Supply Chain Trends
High-Tech Markets Evolve in Asia

High-Tech Markets Evolve in Asia

Electronica China 2015 recently closed in Shanghai, highlighting the ongoing evolution of the Chinese and Asian high-tech markets. The 2015+ story for emerging markets in Asia has been the refocus on the Chinese and Indian economies. Looking at the current situation in China, especially as highlighted through Electronica China, there is significant momentum for new, sustainable growth upon exiting the current economic slowdown. Behind the slowdown, which has had many concerned about China's market potential, is the critical element of the intentional government refocusing from an export-led economy to a consumption- and service-based economy. This shift places greater emphasis on building and maturing the existing manufacturing infrastructure and supply chains for the purpose of spurring innovation and locally based designs and products to meet the coming demands from the growing, Chinese middle class.

Cross-Section Deepens

One aspect of this year's trade fair was the breadth of exhibitors from across China, showcasing the success of China's efforts to both move technology manufacturing into the interior of the country and to increase sustainable, locally based consumption targeting the enormous Chinese middle class. Although China has been in a period of economic slowdown, the trade show brought to life industry analysts' views that this is a step back in order to ensure sustainable growth moving ahead. Electronica China featured many new, expanded offerings from exhibitors as well as a good increase in attendance (approximately a 7% attendance increase, according to Electronica China reports).

On the technology hardware side, there was a wide cross-section of exhibitors that included automotive, medical, consumer products, computing, and energy OEMs. While on its own this set of exhibitors might not seem newsworthy, the wide-reaching array of solutions, components and products by locally based companies demonstrates the ongoing success in China's efforts to build and ensure a deep, sustainable, local high-tech industry that does not just support the world, but provides the economic impetus for growing its own middle-class—the next generation of global consumers who will dominate high-tech demand over the European Union and North America.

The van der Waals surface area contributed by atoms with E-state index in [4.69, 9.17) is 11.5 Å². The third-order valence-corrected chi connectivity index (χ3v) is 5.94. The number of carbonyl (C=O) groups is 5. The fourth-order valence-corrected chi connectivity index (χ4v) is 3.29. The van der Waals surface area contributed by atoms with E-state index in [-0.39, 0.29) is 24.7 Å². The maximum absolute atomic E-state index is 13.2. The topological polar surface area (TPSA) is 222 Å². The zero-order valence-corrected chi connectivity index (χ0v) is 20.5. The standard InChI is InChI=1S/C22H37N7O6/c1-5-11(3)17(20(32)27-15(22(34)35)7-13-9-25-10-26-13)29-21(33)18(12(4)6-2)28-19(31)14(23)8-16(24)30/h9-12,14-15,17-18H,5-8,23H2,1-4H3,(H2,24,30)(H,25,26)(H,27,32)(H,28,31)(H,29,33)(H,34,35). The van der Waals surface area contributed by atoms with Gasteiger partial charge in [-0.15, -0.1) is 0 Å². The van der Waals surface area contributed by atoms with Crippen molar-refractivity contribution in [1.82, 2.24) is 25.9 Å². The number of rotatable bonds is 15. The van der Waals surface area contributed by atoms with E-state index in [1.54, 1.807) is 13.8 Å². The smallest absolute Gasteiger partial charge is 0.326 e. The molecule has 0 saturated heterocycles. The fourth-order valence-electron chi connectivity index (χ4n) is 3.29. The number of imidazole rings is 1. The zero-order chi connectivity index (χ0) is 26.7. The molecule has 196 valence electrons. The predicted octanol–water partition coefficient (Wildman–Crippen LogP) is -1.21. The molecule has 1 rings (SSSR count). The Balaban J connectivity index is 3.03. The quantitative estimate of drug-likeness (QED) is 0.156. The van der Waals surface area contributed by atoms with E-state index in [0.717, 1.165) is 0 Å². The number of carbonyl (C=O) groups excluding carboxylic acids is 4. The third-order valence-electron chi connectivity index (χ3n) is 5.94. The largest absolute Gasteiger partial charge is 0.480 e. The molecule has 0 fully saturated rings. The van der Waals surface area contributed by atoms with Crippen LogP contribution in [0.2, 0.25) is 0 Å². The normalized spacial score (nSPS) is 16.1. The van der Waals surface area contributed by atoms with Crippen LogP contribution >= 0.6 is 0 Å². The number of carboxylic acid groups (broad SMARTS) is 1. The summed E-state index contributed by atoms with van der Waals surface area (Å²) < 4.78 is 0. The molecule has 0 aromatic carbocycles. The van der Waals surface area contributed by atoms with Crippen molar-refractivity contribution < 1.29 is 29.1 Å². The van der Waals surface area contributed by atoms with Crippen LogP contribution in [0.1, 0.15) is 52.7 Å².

Opportunities Demand Established Partners

There were significant requests for discussing and developing solutions to expand local/regional supply chains throughout the Electronica China event. OEMs from across markets are facing new challenges to increase agility and expand locally and regionally based supply chains in order to support the growing demands for locally or regionally manufactured products.

Though the economic refocusing is certainly opening the competitive arena—and we see many new and expanding companies offering their components as well as service solutions—there is an associated need to ensure quality and have a long-established leader's support in navigating the widening set of opportunities for supply chain connections. Quality leaders with in-house, industry certified facilities and accredited quality professionals are in increasing demand because of this quickly opening market opportunity based on more competition along the semiconductor and electronics supply chain.

Not only is China's economic refocus placing an emphasis on the service sector, we see a similar refocus in deepening the service offerings globally in our industry. Hand-in-hand with local tech manufacturing growth and innovation are the arrival of many solution providers offering component design/manufacturing and similar support. Connecting all of these new opportunities and aligning the new strengths with strategic market plans is the core of the global services demands Smith responded to at Electronica China this year.

Globally since 2014, we have all seen once niche markets expanding and growing in the amount of semiconductor and electronics components (for example, automotive, medical, industrial automation and IoT (IIoT), energy). At Electronica China this year, this same global market growth was front and center promoting the many innovations, advanced technologies, and new market opportunities available for redefining regional and global solutions and new competition that will continue to spur innovation and loop back to continue the growth momentum. As Electronica's final report reminds us:

At electronica China 2015, more than 100 leading automotive electronics manufacturers and systems suppliers joined and showcased new power systems, circuit protection, connectors, EMC, switches, sensors, EMS and relevant solutions for new energy vehicles.

Importantly though, Electronica China was not just about the "new" in the growth momentum; the exhibitors included many long-standing industry leaders and giants. The growth that is building is widespread and deep in China. The industry's global leaders, service providers, alongside new  local/regional players are taking part in the development of a long-term, sustainable Chinese semiconductor market—one that includes production but importantly the fundamentals for growing China's consumption- and service-led economy that will support the world's largest middle class. From what we saw and heard at Electronica China, all signs are green and promising for realizing China's goals—and along with those come a significant set of opportunities for the entire semiconductor supply chain.

Mark Bollinger is vice president, marketing, for Houston-based independent distributor Smith & Associates. He can be reached at [email protected].

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